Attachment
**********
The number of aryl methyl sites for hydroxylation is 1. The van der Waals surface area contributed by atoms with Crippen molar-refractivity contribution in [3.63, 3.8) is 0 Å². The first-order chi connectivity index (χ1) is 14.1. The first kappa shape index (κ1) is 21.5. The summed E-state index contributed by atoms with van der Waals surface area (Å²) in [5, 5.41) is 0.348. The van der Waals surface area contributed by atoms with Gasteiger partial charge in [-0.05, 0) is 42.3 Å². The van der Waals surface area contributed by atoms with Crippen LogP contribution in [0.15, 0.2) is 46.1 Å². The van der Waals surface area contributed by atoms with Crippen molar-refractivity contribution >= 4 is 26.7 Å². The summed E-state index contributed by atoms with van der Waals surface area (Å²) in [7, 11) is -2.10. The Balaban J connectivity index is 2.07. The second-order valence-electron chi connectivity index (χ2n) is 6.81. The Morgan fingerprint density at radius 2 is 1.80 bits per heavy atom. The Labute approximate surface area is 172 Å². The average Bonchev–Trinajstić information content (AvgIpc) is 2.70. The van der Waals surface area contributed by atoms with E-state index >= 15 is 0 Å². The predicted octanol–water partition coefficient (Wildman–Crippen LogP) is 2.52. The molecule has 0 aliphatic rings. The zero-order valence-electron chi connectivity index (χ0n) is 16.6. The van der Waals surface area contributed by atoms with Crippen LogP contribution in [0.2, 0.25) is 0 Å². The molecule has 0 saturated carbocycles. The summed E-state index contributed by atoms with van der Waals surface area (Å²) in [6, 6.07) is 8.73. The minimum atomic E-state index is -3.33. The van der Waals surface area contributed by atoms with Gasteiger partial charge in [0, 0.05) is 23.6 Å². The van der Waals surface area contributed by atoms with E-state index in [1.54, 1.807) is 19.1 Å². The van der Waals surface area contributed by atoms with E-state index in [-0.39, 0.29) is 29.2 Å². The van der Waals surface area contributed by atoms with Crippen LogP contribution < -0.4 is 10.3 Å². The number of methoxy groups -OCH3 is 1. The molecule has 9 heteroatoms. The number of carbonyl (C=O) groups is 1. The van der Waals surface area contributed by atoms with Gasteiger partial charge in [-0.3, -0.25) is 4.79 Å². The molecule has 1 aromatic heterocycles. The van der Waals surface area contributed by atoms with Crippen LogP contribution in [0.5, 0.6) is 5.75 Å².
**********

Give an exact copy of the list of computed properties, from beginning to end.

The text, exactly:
The number of aryl methyl sites for hydroxylation is 1. The van der Waals surface area contributed by atoms with Crippen molar-refractivity contribution in [3.63, 3.8) is 0 Å². The first-order chi connectivity index (χ1) is 14.1. The first kappa shape index (κ1) is 21.5. The summed E-state index contributed by atoms with van der Waals surface area (Å²) in [5, 5.41) is 0.348. The van der Waals surface area contributed by atoms with Gasteiger partial charge in [-0.05, 0) is 42.3 Å². The van der Waals surface area contributed by atoms with Crippen LogP contribution in [0.15, 0.2) is 46.1 Å². The van der Waals surface area contributed by atoms with Crippen molar-refractivity contribution >= 4 is 26.7 Å². The summed E-state index contributed by atoms with van der Waals surface area (Å²) in [7, 11) is -2.10. The Balaban J connectivity index is 2.07. The second-order valence-electron chi connectivity index (χ2n) is 6.81. The Morgan fingerprint density at radius 2 is 1.80 bits per heavy atom. The Labute approximate surface area is 172 Å². The average Bonchev–Trinajstić information content (AvgIpc) is 2.70. The van der Waals surface area contributed by atoms with E-state index >= 15 is 0 Å². The predicted octanol–water partition coefficient (Wildman–Crippen LogP) is 2.52. The molecule has 0 aliphatic rings. The zero-order valence-electron chi connectivity index (χ0n) is 16.6. The van der Waals surface area contributed by atoms with Crippen LogP contribution in [0.2, 0.25) is 0 Å². The molecule has 0 saturated carbocycles. The summed E-state index contributed by atoms with van der Waals surface area (Å²) in [6, 6.07) is 8.73. The minimum atomic E-state index is -3.33. The van der Waals surface area contributed by atoms with Gasteiger partial charge in [0, 0.05) is 23.6 Å². The van der Waals surface area contributed by atoms with E-state index in [1.54, 1.807) is 19.1 Å². The van der Waals surface area contributed by atoms with E-state index in [-0.39, 0.29) is 29.2 Å². The van der Waals surface area contributed by atoms with Crippen LogP contribution < -0.4 is 10.3 Å². The number of methoxy groups -OCH3 is 1. The molecule has 9 heteroatoms. The number of carbonyl (C=O) groups is 1. The van der Waals surface area contributed by atoms with Gasteiger partial charge in [-0.3, -0.25) is 4.79 Å². The molecule has 1 aromatic heterocycles. The van der Waals surface area contributed by atoms with Crippen LogP contribution in [0.5, 0.6) is 5.75 Å².